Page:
What you need to relieve inventory discrepancies
Store associates are invaluable and underutilized resources when it comes to retail strategy. They are on the floor day in and day out, executing operations and seeing firsthand what works and what doesn’t. They have a finger on the pulse of the customer experience, and hear and see everything from inventory shortages to skepticism on associate product knowledge.
We sat down with seasoned retail associates to get an inside scoop of current obstacles in the retail experience. The following stories take a deeper look into three real world examples of how inventory issues disrupt the customer experience, and how to combat them.
Associate product knowledge should be ready and apparent
I work in a beauty and cosmetics store in Los Angeles. I always greet customers when they walk in and see if there is any help I can offer them. Recently a customer walked in, said she didn’t need any help and started to browse. About 5 minutes later, I noticed she was juggling several different products, comparing the labels, and returning them to the shelf only to pick them up a few moments later. When I offered my assistance again, she was still hesitant to accept, even though it was clear she wasn’t sure of her purchase decision.
83% of shoppers believe they know more than the associate. Which is understandable given that a customer can pull out their phone and look up product information, ingredients, and reviews. Associates need to be able to match this level of expertise and then some, they need to be seen as trusted advisors, rather than salespeople.
Only when customers can actually see your depth of knowledge, are they able to fully trust you. Product knowledge is invaluable. Saying “this is nice you should get it” isn’t enough. Associates need the ability to tell a story on why that product is the best one for your personal needs, and to create and deliver a brand experience that supports the merchandise.
In-store inventory should be visible outside the stockroom
I work in a large, 2-level luxury store in New York City. The upper floor is our stock room, where all the extra merchandise stays until it’s purchased. The bottom floor is where the magic happens, where I get to make sales. Having a large store is great for accommodating many customers, but running up and down 2 flights of stairs to check sizes and availability is exhausting. Leaving the customer hurts the momentum of the sale. In the 5-10 minutes it takes to run up, check for a certain size or color, and run back down the customer could get tired and leave, or be scooped up by another associate.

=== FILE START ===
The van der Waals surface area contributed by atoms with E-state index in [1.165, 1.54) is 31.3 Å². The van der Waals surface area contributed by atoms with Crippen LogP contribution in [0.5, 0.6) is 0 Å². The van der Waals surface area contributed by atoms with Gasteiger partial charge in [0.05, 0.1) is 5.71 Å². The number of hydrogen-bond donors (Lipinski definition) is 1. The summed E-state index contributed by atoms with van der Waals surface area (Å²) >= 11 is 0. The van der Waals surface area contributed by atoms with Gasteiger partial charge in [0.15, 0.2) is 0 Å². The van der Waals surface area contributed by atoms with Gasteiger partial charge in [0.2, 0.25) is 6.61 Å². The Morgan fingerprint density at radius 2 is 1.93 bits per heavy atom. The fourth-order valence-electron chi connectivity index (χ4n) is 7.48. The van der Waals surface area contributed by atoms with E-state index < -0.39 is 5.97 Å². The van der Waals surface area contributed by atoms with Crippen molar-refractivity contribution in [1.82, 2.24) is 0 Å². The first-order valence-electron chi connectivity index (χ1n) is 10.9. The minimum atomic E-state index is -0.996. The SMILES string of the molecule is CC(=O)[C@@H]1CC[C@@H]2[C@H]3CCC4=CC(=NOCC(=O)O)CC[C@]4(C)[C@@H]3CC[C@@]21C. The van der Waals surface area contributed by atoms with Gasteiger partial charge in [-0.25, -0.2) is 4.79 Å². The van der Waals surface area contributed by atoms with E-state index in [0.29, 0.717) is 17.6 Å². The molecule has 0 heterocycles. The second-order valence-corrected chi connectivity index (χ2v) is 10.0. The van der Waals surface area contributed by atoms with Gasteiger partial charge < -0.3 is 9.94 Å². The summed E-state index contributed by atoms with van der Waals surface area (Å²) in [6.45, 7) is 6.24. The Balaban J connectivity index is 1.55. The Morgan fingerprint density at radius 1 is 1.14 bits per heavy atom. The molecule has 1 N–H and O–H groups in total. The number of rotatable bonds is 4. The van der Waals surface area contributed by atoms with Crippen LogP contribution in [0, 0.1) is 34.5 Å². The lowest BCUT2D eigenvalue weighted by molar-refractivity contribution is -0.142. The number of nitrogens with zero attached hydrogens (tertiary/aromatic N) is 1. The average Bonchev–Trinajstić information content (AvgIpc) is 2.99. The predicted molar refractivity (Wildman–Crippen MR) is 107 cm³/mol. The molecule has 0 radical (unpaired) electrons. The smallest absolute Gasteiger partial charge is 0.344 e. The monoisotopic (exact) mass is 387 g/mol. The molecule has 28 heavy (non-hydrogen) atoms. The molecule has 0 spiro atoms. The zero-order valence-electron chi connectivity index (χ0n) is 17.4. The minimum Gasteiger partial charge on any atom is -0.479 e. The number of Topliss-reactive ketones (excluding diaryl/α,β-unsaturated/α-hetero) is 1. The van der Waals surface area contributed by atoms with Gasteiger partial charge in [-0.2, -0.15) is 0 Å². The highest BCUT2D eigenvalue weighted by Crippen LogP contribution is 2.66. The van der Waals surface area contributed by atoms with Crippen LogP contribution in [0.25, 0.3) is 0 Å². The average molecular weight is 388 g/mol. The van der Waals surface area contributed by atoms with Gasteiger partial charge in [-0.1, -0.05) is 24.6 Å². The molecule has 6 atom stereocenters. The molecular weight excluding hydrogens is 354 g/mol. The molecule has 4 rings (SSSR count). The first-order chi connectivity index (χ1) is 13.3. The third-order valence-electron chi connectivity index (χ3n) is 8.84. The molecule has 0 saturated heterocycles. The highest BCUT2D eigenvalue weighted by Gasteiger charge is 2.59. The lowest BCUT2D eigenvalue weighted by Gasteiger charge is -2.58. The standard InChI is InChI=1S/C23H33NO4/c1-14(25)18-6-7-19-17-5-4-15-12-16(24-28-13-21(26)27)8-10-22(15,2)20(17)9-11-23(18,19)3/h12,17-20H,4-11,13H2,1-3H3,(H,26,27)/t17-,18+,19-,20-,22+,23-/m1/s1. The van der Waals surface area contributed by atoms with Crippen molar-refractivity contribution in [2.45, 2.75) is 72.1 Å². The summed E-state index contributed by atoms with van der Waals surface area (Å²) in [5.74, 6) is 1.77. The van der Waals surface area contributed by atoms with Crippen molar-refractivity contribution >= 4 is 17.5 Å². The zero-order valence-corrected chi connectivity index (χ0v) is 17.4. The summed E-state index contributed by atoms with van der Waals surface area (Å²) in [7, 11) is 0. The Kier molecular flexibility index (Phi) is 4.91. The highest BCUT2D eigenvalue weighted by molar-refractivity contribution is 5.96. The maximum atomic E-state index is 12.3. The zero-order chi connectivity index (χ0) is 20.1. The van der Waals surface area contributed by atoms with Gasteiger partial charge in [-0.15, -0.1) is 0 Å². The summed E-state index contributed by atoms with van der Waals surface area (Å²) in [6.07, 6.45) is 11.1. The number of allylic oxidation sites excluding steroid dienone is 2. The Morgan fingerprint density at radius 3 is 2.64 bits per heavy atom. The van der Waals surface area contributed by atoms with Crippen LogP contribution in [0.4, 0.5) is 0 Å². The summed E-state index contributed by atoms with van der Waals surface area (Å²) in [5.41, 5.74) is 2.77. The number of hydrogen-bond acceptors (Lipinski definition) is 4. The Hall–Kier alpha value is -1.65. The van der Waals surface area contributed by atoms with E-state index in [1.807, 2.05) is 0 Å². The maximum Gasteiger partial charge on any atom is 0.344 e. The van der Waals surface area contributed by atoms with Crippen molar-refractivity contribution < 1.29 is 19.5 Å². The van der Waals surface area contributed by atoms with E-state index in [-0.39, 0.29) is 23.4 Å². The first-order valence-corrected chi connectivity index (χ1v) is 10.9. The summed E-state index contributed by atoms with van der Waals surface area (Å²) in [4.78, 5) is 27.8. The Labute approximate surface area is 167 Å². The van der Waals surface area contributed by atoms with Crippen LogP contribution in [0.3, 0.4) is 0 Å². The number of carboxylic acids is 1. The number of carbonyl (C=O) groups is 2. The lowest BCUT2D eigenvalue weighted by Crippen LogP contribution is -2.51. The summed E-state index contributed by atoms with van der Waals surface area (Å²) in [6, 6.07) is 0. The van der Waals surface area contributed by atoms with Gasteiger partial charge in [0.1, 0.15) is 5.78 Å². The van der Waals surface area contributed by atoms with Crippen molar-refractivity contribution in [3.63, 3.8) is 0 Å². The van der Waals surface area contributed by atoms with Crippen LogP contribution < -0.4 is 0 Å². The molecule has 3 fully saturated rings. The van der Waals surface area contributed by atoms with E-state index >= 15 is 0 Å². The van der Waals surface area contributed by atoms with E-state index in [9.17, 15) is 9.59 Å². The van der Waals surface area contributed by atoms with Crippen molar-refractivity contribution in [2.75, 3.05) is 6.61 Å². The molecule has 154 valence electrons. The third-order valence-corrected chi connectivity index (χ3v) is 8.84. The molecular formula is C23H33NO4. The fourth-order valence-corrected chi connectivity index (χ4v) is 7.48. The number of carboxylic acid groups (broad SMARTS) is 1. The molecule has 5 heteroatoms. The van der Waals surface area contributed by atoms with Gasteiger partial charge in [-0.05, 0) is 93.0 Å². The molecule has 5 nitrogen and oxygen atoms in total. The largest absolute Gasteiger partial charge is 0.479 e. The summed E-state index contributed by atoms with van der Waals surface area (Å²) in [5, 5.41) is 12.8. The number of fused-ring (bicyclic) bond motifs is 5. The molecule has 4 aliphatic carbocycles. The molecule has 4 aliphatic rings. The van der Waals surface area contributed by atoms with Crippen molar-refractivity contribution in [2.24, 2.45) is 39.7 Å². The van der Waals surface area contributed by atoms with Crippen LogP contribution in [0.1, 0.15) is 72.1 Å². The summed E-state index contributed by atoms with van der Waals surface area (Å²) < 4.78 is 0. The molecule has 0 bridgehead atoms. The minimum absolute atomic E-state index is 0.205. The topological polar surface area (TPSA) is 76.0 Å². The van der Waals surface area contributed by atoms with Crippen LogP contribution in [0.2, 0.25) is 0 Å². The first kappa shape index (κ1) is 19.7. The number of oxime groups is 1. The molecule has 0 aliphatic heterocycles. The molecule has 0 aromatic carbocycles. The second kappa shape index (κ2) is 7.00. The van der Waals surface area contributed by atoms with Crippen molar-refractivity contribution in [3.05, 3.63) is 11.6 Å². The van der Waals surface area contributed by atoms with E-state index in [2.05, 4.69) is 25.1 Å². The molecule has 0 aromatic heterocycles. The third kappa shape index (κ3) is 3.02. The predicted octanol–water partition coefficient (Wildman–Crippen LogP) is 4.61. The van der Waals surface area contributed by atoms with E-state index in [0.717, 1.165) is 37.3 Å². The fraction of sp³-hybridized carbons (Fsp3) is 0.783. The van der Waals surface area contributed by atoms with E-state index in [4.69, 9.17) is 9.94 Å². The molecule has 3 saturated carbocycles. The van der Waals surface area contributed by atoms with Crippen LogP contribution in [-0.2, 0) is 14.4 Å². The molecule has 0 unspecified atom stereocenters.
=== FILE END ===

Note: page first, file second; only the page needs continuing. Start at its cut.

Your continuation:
Especially in luxury stores, where the bulk of the merchandise is not on the floor, the customer experience can become very disjointed since the relationship building is disrupted. Leaving a customer to wait while you check inventory is never ideal, especially as it consumes a lot of time.
Customers who are just popping in to grab a tried and true favorite item spend on average only 13 seconds locating and selecting it for purchase. So, they don’t want to spend extra time waiting on their associate to return with answers or merchandise. Associates need to be equipped to check store inventory and call on the correct items to be brought out to the customer without ever leaving their side to create a consistent and personal experience.
Omnichannel inventory should be accessible to in-store associates
I work in a luxury boutique in a department store in Toronto. One day, at the end of my shift a customer came in looking for a cashmere scarf. She had been to numerous other boutiques throughout the day and couldn’t find what she was looking for. Browsing our store, she found the perfect baby blue cashmere scarf, and the last one at that. As I went to ring through the scarf, I noticed there was a snag in the cashmere. At that moment, I knew in good conscience I couldn’t sell a damaged item for nearly $2,000. She left the store without the scarf, and with no other way to make a sale, we both felt defeated.
With modern supply chain issues, every item won’t always be available to show or sell in store. Retailers lose $9B-$17B of revenue annually to inventory issues. Having omnichannel visibility to merchandise helps associates save the sale. Being able to identify which locations have the right item in stock, gives the customer the option to pick it up same-day.
When associates recommend alternatives to out-of-stock items, customers may need more time to think. Being able to send a link to the customer’s mobile device ensures there is no pressure to buy on the spot, while the associate can still get credit for their influence on the sale. Associates need to have the ability to drive sales, even in an inventory deficit.
Contact us to see how you can transform your stores today!